Courtesy of WOWSA, Huntington Beach, California.

Captain Tim Johnson provided the background information for the September 10th record-breaking attempt.

Mark Warkentin (shown on left above), Petar Stoychev (shown on right above), Rondi Davies and Tobey-Anne Saracino will be setting off on September 10th on a record attempt.

95 years previously the first authenticated circumnavigation of Manhattan Island was done by 18-year-old Robert Dowling, Jr. in a time of 13 hours 45 minutes on September 5th 1915. His record was broken the year later by Ida Elionsky in 11 hours 35 minutes. Elionsky’s record-breaking swim of a woman beating the men was replicated in 1995 when Shelley Taylor-Smith set the current record of 5 hours and 45 minutes.

In 1927, the record was dropped to 8 hours 56 minutes by 25-year-old Bryon Summers who held the Catalina record at the time (set in April 1927 in 13 hours 35 minutes). Summers and his navigator established the modern course for the Manhattan Island Marathon Swim by starting at Hell Gate and swimming counterclockwise around Manhattan Island in synchronization with the tides.

Dial forward nearly 50 years and Diana Nyad lowered the record in 1975 to 7 hours 57 minutes. 43-year-old Drury Gallagher subsequently lowered the record to 7 hours 12 minutes in 1982 and then co-founded the Manhattan Island Swimming Association with Tom Hetzel to organize the annual race around Manhattan Island.

Captain Johnson has computed the tides for every record attempt from 1983 to 2007 using an algorithm to model the swim he developed as a student at Empire State College. His algorithm predicted the ultimately fastest circumnavigation to be 5 hours 30 minutes.

In an interesting side note to marathon swimming history, Captain Johnson developed this 16-kilobyte computer program in BASIC when the swim record was a little over 7 hours. But it took a Hewlett-Packard computer just about as long to calculate the swim simulation itself.

When International Marathon Swimming Hall of Fame swimmer Paul Asmuth used the algorithm in 1983, he became the first person to swim around Manhattan Island under 7 hours with a time of 6 hours 48 minutes, ushering in the age of computer-assisted marathon swimming.

With 7-time world professional marathon swimming champion Asmuth in the water and Captain Johnson planning on dryland and in an escort boat, the computer analysis revealed that the swimmer’s finishing time was dictated by when and where they began their swim in the tide cycle.

Over a period of a few years, the record was lowered again until it stood at 6 hours 12 minutes set by Shelley Taylor-Smith in 1985. For six years despite several attempts, no swimmer broke the record although Karen Farnsworth came very close with a 6 hour 13 minute and 5 second effort in 1989.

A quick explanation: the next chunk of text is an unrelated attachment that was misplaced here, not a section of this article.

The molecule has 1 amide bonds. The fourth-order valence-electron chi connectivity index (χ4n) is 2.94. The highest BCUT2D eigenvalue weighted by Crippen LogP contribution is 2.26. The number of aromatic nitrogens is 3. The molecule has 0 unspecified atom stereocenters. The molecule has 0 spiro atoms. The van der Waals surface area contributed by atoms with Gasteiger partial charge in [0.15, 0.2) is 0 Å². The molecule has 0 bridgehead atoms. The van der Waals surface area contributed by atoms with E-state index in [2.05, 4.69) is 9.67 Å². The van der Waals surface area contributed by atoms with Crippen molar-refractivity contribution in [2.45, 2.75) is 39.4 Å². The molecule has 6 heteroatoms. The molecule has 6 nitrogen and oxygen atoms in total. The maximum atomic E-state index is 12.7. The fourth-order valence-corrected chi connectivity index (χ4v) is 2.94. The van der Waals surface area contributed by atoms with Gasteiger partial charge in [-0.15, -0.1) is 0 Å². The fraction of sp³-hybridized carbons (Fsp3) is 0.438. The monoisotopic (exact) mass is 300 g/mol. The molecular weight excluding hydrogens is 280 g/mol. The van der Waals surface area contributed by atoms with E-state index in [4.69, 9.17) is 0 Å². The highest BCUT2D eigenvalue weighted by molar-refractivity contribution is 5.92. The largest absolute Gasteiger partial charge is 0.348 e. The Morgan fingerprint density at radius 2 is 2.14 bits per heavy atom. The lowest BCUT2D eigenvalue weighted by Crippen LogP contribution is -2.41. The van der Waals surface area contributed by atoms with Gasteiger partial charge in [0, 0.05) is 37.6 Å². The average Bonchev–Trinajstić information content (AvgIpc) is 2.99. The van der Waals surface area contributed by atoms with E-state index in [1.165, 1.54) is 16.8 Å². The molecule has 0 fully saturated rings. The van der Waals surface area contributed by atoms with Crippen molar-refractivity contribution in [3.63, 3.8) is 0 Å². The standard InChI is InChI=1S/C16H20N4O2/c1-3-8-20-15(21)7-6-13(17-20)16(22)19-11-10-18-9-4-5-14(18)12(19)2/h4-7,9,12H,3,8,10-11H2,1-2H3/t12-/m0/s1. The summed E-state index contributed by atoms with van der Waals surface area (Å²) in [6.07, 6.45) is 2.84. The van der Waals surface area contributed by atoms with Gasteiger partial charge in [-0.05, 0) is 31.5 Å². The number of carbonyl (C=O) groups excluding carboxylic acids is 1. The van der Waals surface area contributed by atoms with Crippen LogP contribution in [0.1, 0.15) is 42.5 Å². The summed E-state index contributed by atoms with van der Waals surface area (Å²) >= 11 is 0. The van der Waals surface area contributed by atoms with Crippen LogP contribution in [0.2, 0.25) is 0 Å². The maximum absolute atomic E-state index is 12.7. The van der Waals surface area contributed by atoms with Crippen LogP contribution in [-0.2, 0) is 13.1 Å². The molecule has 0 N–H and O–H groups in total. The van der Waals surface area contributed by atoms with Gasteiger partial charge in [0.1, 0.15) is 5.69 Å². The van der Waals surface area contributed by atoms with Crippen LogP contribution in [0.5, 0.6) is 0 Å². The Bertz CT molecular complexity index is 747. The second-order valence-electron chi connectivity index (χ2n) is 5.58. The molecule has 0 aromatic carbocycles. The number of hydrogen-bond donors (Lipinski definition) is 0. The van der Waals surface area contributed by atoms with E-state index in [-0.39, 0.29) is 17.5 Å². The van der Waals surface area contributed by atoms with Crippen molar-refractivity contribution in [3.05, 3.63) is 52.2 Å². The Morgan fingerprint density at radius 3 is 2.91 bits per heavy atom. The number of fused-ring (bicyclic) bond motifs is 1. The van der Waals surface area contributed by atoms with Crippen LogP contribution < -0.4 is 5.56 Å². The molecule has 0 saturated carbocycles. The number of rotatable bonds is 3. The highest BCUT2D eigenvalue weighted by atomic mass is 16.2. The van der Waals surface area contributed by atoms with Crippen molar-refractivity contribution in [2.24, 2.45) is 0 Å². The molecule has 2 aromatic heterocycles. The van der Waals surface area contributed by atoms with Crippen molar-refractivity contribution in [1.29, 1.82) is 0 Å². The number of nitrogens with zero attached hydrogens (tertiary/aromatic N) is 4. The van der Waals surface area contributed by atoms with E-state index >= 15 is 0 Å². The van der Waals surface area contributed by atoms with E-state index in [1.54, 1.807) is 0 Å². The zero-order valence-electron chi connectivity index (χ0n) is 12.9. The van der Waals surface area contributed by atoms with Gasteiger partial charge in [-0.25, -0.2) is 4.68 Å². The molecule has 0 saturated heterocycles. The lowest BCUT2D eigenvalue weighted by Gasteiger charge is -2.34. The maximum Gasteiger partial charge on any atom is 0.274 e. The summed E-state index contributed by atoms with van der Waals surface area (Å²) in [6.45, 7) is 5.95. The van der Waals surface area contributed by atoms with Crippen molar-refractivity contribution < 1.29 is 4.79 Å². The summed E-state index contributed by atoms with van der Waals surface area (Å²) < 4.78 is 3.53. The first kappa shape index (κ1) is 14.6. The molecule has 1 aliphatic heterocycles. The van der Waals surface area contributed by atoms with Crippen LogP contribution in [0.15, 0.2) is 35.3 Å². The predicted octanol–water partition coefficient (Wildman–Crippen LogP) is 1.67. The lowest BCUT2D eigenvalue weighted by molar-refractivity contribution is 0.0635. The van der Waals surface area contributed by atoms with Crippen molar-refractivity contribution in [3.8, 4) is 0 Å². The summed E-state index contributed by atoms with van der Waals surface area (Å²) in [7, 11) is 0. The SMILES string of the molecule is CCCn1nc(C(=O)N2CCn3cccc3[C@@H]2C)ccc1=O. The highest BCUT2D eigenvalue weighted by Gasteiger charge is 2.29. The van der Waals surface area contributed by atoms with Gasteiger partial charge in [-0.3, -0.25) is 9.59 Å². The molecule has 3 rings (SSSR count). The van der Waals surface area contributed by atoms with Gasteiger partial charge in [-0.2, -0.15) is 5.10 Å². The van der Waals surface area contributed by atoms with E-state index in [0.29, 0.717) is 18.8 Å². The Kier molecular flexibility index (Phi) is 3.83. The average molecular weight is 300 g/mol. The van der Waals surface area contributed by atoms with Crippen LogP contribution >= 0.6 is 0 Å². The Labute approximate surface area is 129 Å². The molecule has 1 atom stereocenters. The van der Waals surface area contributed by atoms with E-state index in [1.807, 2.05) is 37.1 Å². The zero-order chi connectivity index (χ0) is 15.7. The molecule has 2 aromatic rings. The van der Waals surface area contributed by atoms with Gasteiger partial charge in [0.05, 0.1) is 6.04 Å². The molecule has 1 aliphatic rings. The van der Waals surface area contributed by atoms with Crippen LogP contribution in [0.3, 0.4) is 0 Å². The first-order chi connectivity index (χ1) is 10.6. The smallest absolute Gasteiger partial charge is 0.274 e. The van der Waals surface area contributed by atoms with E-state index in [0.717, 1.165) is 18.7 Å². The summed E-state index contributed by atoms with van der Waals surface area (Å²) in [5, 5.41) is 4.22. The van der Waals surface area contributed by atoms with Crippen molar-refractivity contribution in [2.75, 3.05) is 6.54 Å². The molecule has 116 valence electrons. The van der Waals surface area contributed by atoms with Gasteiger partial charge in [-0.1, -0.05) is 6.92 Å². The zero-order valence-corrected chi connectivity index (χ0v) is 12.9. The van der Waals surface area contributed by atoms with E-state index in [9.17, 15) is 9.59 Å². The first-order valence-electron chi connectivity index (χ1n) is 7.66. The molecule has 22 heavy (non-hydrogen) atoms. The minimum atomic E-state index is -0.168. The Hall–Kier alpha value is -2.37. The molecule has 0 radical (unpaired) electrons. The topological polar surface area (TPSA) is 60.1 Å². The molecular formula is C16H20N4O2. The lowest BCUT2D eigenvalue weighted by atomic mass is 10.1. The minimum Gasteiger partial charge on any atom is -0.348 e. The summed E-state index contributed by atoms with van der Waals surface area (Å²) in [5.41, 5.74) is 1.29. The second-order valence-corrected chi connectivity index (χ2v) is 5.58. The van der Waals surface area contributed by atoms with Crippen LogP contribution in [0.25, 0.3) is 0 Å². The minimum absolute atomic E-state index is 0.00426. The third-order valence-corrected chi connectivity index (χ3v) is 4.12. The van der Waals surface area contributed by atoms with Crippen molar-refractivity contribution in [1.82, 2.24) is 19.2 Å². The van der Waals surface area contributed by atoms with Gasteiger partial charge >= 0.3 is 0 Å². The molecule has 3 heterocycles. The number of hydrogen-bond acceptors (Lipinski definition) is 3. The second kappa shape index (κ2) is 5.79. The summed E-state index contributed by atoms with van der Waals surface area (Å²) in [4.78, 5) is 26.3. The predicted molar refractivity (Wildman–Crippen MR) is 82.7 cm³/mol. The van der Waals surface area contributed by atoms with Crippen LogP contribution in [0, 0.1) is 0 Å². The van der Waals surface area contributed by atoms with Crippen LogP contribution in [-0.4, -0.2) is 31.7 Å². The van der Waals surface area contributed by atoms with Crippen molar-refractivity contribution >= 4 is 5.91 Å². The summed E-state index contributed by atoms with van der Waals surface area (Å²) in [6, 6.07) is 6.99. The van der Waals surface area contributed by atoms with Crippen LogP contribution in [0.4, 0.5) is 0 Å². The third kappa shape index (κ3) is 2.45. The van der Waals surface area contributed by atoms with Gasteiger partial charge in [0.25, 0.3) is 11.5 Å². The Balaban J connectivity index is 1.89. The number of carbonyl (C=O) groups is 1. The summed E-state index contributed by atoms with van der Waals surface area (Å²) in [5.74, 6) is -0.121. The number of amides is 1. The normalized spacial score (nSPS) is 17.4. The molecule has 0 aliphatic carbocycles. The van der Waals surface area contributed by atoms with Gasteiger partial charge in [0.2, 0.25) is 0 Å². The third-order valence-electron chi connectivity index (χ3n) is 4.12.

The rivers around Manhattan Island were tricky and knowledge was accumulated over time and with much trial and error. In 1991, Kris Rutford made a record attempt based on Captain Johnson’s model and was able to match the computer projections through 66% of the swim, but towards the end, Rutford, like the others, fell behind the computer predictions. The problem was that the tide was rated at 2.7 knots for the ebb in the Hudson River, but this tide is so fast it does not tend to occur every year.

Captain Johnson had converted the BASIC algorithm and model to Lotus 1-2-3 and used a portable computer onboard the escort boat to correct for the tidal flow. In the meantime, Rutford caught up with the theoretical predictions to become the first person to swim around Manhattan Island under 6 hours with a time of 5 hours 54 minutes.

True to her competitive nature, Taylor-Smith immediately asked for the opportunity to respond to Rutford’s new standard. Four years later in 1995, the 7-time Australian professional marathon swimming champion got her chance. Starting at Hell’s Gate at 2:40 am, she swam up the Harlem River on the fastest tide of the year. She swam the entire Harlem River in the dark and reached the Battery ahead of Rutford’s time when she was held up by the Staten Island ferry that was docking at 7 am. Not happy with having to tread water for valuable minutes, Taylor-Smith stayed in place while she hydrated and learned that she was at the same place in the same time as Rutford was when he set the record. Ever motivated, Taylor-Smith took off as soon as the ferry moved out of position and turned on her stereotypical fast turnover for a sprint down the East River. She swam the remaining 7 miles in 1 hour 29 minutes to break Rutford’s record by 9 minutes.

Her record of 5 hours 45 minutes stood for decades.*

Wilkinson used a new model developed by Morty Berger, founder of NYC Swim, that was first rolled out in 2009 when Liz Fry smashed the reverse circumnavigation record around Manhattan Island, previously established by Rutford in 17 hours 48 minutes in 1995 with an unprecedented time of 11 hours 41 minutes.

In 2010, Berger predicted that it is possible for Warkentin, Stoychev, Davies and Saracino to all go under 6 hours. The tide predicted for the September 10th record attempt is a comparable 2.7 knot ebb current that pushed both Rutford and Taylor-Smith to their respective record swims.

Can the quad of swimmers come close to Captain Johnson’s theoretical limit of 5 hours 30 minutes?

We shall see on September 10th, starting at 2 pm when the event will be carried live online. Stay tuned for more details.

Note: Taylor-Smith’s record was broken in September 2011 by 36-year-old Oliver Wilkinson in 5 hours 44 minutes and 2 seconds in a 2011 match race against 41-year-old Rondi Davies who set a new women’s record of 5 hours 44 minutes and 47 seconds.

Copyright © 2010 by World Open Water Swimming Association